A nationwide survey of education institutional presidents has found that a large number of US universities are trimming staff, coping with providing regular COVID testing and are deeply worried about the mental health of their students.
The poll conducted by the American Council on Education (ACE) which is the central US higher education membership group, details an atmosphere of great anxiety across the academic community, especially among those schools and students that are least set up to endure it.
Approximately 300 university and college presidents engaged in the survey, where the largest share, around 53 per cent listed the mental health of their students as the prime concern for them. Shirley Collado, president of Ithaca College in New York, said that just because most of the US universities have moved on to online formats, it will be a mistake to think that this transition makes mental health counselling any less necessary.
Michael Sorrell, the president of a private Dallas institution, Paul Quinn College which assists a substantial share of low-income students, is shifting to teaching online this autumn and they have seen a rising requirement for mental health assistance. Dr Sorrell said that initially, their students were very fragile, but moving forward, with new disruptions each passing week, the students are becoming increasingly discouraged, so they had to increase their engagement with them. Paul Quinn College, as one solution, is putting more priority on students attending the summer semester, before attending the autumn term because they thought it would act as an academic recovery possibility.
The ACE (American Council on Education) survey conducted in mid-September saw participation from 295 institutional education presidents. Out of these 295 presidents, 22 per cent lead government four-year schools, 24 per cent represent two-year government campuses and 43 per cent head four-year private institutions. The highest almost 55 per cent, said they were practising online teaching this autumn, on the other hand, 32 per cent said they were teaching in-person.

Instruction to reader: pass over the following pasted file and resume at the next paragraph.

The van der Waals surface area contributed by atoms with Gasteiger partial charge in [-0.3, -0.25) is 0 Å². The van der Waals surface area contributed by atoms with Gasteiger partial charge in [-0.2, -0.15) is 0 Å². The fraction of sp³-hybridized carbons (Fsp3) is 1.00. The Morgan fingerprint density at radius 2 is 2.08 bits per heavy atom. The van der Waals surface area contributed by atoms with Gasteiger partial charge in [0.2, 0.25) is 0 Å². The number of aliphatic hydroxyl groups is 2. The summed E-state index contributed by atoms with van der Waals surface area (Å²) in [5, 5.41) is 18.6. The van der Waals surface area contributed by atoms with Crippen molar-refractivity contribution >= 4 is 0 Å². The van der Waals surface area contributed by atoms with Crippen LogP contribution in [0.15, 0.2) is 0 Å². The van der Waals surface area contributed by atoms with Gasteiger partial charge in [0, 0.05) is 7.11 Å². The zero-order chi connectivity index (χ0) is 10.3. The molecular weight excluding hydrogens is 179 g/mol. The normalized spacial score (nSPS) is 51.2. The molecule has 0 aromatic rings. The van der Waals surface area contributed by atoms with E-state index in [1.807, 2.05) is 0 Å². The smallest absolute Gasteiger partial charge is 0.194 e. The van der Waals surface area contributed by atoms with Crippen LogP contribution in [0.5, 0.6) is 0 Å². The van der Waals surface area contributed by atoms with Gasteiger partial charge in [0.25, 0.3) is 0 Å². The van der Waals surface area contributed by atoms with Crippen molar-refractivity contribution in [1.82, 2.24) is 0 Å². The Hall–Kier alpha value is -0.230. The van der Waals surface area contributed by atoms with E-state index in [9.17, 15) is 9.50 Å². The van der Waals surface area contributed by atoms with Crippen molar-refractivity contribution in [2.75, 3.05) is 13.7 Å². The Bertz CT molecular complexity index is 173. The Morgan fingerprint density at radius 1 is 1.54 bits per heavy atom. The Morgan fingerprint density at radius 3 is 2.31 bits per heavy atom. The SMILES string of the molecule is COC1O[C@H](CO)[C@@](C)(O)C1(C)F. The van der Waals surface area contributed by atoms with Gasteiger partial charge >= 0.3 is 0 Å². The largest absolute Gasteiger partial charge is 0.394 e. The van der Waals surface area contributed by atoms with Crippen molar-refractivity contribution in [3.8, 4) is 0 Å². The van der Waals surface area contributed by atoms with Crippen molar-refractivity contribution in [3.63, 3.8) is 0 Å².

The President’s replies demonstrate the nationwide diversity in the capacity to cope with the economic as well as health disturbance of the coronavirus pandemic. Losses in enrollment along with financial damage appear most decadent within the two-year colleges, and institutions show broad carves in their ability to provide health-related assistance. Almost all the institutions are keeping face masks as mandatory on campus and also contributing some protective equipment, but fewer than one-third provide ongoing COVID testing for students. Compared to a two-year institution, the four-year institutions were less inclined to have increased tuition charges or other fees, and more likely to have higher spending on student support assistance and teaching.
Nearly all the presidents, despite the size of their institution, have already or are planning to stop hiring as well as salaries. For four-year institutions, the private-school presidents stated themselves as more probable than the public universities to be taking these cost-cutting measures.
The American Council on Education (ACE) data shows that almost 55 per cent of presidents list a decline in autumn admissions. Out of 55 per cent, 37 per cent reported a decrease in enrollment of about 6 per cent to 10 per cent. Other 23 per cent described drops of 11 per cent to 20 per cent. Furthermore, budgetary losses to the US universities due to the COVID-19 pandemic is as high as $120 billion, which is almost one-fifth of the $650 billion which is the entire budget US higher education spends each year.